On the small screen: The Slap
Whatever side of the fence you think you fall on regarding child discipline, ‘The Slap’ asks one thing of you: think again. Based on the 2008 novel by Christos Tsiolkas, this compelling Australian drama series recentlyshown on BBC4 here in the UK has proven to be every bit as controversial as the source material that made it possible. With themes such as infidelity, loneliness, domestic violence, sexual confusion, racial superiority and of course, child abuse (although not always in the way you might think) at its core, ‘The Slap’ certainly packs a lot into its eight episode set-up.
Each episode focuses on the action from the point of view of a different character. This does, however, ensure we are given ample opportunity to soak up numerous conflicting opinions and emotions – so many you probably won’t know what to do with them. It all begins at a seemingly congenial middle-class suburban barbecue for birthday boy Hector, whose Anglo-Indian wife – Aisha – and Greek parents clearly don’t see eye to eye. Meanwhile, friends and relatives mingle, flirtations and stolen glances take place, and then in the middle of a harmless game of cricket we hear the impending crack; whatever your expectations about the scene, it’s fair to say the child isn’t let off lightly.
The perpetrator is Harry, Hector’s somewhat violent cousin prone to angry outbursts; the victim is Hugo, son of Rosie, who is one of Aisha’s lifelong best friends. You can already see where tensions will inevitably emerge. What follows is a fascinating, and often harrowing, insight into not only society’s attitude toward child discipline and/or abuse (depending on where certain lines are drawn), but also a morally ambiguous swamp of life in general. The audience is immersed into characters’ passions or jealousies that define certain relationships, into darker secrets that they are struggling to keep quiet, or have repressed so well nobody else has the faintest clue about what the other feels.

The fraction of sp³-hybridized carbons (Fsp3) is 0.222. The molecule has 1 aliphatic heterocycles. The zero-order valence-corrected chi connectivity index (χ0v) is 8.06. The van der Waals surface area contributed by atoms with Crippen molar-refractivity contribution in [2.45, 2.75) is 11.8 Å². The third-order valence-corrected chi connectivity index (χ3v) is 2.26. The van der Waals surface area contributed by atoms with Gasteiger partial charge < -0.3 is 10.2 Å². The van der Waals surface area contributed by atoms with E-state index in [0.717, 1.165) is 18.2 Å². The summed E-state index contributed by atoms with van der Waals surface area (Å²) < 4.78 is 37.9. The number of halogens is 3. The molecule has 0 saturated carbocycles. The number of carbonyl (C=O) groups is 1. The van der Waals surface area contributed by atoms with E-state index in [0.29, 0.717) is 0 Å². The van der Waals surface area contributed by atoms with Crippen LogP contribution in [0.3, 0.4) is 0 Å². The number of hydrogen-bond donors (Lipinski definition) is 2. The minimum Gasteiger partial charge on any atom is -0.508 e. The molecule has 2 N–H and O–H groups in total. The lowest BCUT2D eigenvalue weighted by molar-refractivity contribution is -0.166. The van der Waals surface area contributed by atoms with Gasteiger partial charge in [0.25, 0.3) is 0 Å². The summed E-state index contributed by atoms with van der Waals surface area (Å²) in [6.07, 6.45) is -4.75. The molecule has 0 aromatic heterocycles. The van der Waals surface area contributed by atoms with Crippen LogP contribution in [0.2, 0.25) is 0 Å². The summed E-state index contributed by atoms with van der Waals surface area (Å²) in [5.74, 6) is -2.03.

The greatest thing about the programme is how audience sympathies and loyalties are constantly shifting from one episode to the next, so you can never really be sure about how you feel; each character is painted gray to a point that’s maddening. Exceptions do slowly manifest, however, and by the series climax you’re likely to fall more on one side than the other, even if from sheer exhaustion. But don’t be turned off if you think this all sounds too difficult to follow. ‘The Slap’ might be an ensemble piece that bears down heavy on its morals, but it pulls off the drama with something akin to the suspense and complexity of Shakespearian theatre. You’re unlikely to find a more gripping, thought-provoking TV series all year.